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College graduate thanks parents for his degree and accomplishments

“They taught me that nothing comes easy. If you want something in life you have to go for it.”
Published: May. 5, 2021 at 5:32 PM MDT
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MOSCOW, Idaho (KMVT/KSVT) —In the upcoming weeks, many students from across the Gem State will be graduating from college, and trying to make a difference in the world for future generations.

KMVT had the opportunity to meet up with one young man who hopes his degree not only improves the lives of others but his family too.

Twenty-two-year-old Evando Vega of Rupert will be graduating from the University of Idaho later this month with a degree in Forestry and was also selected as this year’s Outstanding Senior in the program. He doesn’t even have his degree in his hand yet, and he already has a job lined up with the U.S. Forest Service to work at the Fish Lake National Forest in Utah.

“That’s what I want to do. I want my office to be out in the field. This is my calling. I want to be working in the woods every day,” Vega said.

He said his goal is to one day be in charge of implementing strategies to prevent wildfires and increase wildlife habitats. Idaho and nearby states have seen their share of wildfires this past year.

“I think what is exciting to me the most is being able to improve forest health for recreation, and know it’s not just going to be for me but my kids, and everyone else’s generation,” Vega said.

His father Martin is from Mexico and his mother Shirley was born and raised in Idaho, and neither was able to graduate from high school, but his mother did later receive her GED. However, his parents stressed to him and his siblings(Martin Jr and Ariana) the importance of education at an early age.

“My husband and I said your school comes first. That is what we want you to do, and we don’t want you guys to go out and play around and take school lightly,” said Shirley Vega.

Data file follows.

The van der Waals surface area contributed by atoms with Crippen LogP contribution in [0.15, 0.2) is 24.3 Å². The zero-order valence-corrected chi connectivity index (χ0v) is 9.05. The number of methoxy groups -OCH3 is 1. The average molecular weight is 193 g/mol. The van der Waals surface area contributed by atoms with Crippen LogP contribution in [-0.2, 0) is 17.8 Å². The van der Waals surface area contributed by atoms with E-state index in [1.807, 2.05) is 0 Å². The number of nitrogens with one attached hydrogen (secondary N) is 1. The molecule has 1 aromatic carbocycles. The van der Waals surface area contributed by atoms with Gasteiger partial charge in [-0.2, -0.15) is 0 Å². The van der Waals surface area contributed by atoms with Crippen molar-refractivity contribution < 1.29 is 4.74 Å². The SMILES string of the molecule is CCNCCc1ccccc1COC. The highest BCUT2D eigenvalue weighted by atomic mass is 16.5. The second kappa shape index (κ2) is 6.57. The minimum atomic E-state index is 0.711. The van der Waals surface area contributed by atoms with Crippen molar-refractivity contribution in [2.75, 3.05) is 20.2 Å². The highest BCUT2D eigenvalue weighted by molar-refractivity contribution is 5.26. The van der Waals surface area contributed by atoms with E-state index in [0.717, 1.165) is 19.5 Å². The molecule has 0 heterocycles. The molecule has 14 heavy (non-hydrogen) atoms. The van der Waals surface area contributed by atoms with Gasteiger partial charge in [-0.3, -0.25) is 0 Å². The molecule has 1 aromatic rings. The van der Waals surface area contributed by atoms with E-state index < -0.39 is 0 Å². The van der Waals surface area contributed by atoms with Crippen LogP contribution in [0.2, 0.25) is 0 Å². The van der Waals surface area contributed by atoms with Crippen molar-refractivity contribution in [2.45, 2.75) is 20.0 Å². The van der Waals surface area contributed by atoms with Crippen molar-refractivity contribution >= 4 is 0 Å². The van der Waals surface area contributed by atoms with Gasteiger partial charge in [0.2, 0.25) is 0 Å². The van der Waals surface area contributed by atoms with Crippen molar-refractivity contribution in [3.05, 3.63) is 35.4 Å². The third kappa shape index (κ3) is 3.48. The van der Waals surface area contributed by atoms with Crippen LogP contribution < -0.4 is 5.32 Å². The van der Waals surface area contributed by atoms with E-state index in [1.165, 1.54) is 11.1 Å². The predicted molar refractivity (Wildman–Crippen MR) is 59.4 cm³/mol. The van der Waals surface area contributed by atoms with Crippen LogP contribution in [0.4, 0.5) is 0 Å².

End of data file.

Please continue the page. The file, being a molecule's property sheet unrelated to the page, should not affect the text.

The twenty-two -year old is now proud to say he is the first in his family to graduate with a degree from a four-year college, and he hopes he can pay back his parents one day for the sacrifices they made for him and his siblings.

“My goal is . . . get a career that hopefully pays well that way when my parents do retire I can take care of them because they took care of me,” Vega said.

He said, in the beginning, he was nervous about college and being away from home, but his twin brother Martin Jr, who has an associate’s degree from CSI, said he knew his brother would be okay.

“He was the more responsible one. I mean we raised cattle and stuff with my dad and at a younger age he was the first one out there,” said Martin Vega Jr. “When he started walking he was already following my dad, picking up responsibilities. He had that mindset already.”

Vega said he learned his work ethic from his parents. His father comes from an agricultural background, and his mother is a factory worker. He said he remembers as a young child both of his parents working 50 to 60 hour works to support the family. Vega said his father learned English so he could put himself in a position to get better-paying jobs in factories.

“They taught me that nothing comes easy. If you want something in life you have to go for it because no one is going to take you by the hand and say, ‘here is this opportunity for you’,” Vega said.

His commencement ceremony is May 15-16, and during his time at U of I, he qualified for the Dean’s List. Vega said his sister Ariana also attends the university.

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